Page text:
"There are things which have happened where if you don't come out and be a leader, someone that the squad can look to in difficult moments, then it will continue to happen. We have to show we are ready to fight for what we want - and what we all want is success.

"We are more ready now than we were two years ago in terms of leaders on the pitch and ready to fight for trophies. But still we need to get our hands on those trophies."

The potential of United's attack is enormous - Rashford, Anthony Martial and Mason Greenwood scored more goals between them last season than Liverpool's gilded forward trio of Mohamed Salah, Sadio Mane and Roberto Firmino.

And with talisman Bruno Fernandes proving a revelation in front of goal and Edinson Cavani joining the fray this term, Rashford believes there is so much more to come.

"Ultimately, we are more dangerous, we can score goals at any time," he said. "But we can do much better. I believe it is still the start of something which can go on to be an unbelievable connection.

"Just the forward line in general at the moment which we have - we can play in so many different ways, in different positions with different personnel.

"We can just be so strong, and for us that is what is key because if we want to win trophies and win the leagues, then you need versatility.

"I believe that we have one of the most versatile squads probably in the Premier League, especially going forwards. It is exciting, but it is the beginning of something, we want to keep progressing and keep improving."

Coping with congested fixture list

The Covid-19 crisis has meant an increasingly frenetic schedule but Rashford - who has been playing with damaged shoulder ligaments since November - believes handling it is a state of mind.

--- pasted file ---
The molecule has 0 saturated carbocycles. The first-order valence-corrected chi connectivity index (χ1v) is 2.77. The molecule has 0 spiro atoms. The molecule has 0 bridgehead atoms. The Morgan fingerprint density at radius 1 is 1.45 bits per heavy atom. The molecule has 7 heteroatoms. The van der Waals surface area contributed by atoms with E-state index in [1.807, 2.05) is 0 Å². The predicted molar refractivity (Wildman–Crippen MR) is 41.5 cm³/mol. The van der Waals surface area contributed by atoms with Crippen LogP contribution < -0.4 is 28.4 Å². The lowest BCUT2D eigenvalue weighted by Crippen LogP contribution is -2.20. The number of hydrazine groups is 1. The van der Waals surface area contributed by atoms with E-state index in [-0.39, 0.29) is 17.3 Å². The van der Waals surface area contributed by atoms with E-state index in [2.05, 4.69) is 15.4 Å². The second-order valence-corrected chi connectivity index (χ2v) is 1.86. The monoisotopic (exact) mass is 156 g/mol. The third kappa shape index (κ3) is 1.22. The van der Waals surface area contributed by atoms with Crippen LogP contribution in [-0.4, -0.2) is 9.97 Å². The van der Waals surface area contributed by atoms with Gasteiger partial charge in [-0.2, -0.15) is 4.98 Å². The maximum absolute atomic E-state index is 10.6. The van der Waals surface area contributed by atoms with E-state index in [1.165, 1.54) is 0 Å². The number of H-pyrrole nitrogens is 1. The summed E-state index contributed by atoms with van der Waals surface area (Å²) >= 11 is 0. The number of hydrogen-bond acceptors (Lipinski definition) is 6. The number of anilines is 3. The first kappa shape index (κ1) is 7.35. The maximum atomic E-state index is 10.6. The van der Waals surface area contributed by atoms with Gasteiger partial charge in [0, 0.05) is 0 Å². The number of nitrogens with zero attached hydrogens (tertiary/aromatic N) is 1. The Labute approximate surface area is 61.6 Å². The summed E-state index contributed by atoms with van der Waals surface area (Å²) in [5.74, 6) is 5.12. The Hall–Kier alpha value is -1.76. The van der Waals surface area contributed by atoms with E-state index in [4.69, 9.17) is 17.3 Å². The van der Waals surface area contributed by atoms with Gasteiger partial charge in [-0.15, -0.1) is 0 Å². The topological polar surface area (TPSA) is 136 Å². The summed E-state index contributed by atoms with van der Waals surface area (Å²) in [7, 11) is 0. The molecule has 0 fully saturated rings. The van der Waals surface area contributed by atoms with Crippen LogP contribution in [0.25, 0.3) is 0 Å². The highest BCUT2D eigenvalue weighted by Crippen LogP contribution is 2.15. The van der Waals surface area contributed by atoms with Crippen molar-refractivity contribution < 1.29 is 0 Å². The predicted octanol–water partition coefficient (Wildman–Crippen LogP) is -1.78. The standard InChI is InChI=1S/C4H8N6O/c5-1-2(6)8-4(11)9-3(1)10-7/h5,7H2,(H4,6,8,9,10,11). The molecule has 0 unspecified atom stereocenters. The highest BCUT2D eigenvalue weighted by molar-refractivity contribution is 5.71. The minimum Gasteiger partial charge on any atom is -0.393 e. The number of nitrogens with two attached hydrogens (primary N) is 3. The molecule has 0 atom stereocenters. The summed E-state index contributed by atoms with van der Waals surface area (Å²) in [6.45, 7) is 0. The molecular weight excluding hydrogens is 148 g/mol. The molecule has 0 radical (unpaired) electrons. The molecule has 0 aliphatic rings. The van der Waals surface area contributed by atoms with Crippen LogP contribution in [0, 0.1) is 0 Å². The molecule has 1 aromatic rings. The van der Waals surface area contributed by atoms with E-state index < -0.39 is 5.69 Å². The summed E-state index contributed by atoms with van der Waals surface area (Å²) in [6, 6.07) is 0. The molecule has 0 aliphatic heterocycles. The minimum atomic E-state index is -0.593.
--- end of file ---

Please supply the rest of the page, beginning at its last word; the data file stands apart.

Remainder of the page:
"There are a lot of games but, for me, it is a mentality thing," he said. "In a 'normal' season, you would play 60 games if you reached the finals and if you don't, maybe 55 games. In terms of reality, it is not that much different, so it is just in your head. We know we started a little later on this year, but we are going to finish at the same time. I just try to put myself in the best mental position, because physically I know I am fresh and can play the games."

The fight against child food poverty

Last year, Rashford forced a UK government about-turn to ensure free school meals were provided to vulnerable children during the holidays - a campaign that earned him an MBE - and only this week he triggered a review of the free school meals system after hitting out at the pitiful stand of some food parcels being delivered to struggling families. But he insists the hard work has only just begun.

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One of Marcus Rashford's social media posts

One of Marcus Rashford's social media posts

One of Marcus Rashford's social media posts

"We are at the beginning of what I see as a long journey," he said. "I am definitely not at the stage of relief yet, I feel that there is a lot more which needs to be done and a lot more steps which need to be taken forward.

"On the positive side we have started to take a few steps in the right direction. But for me, just because we have done that it is not about sitting back now and being happy with what we have done.

"It is about what is next in the chapter of these children's lives.

"We know we have managed to reach a lot more people that weren't being reached, but there are still people out there who are really struggling and if we can make a five or 10 per cent difference to every single one of their lives, then it puts everyone at a good baseline, and then we can start to work on foundations for the future."

© Daily Telegraph, London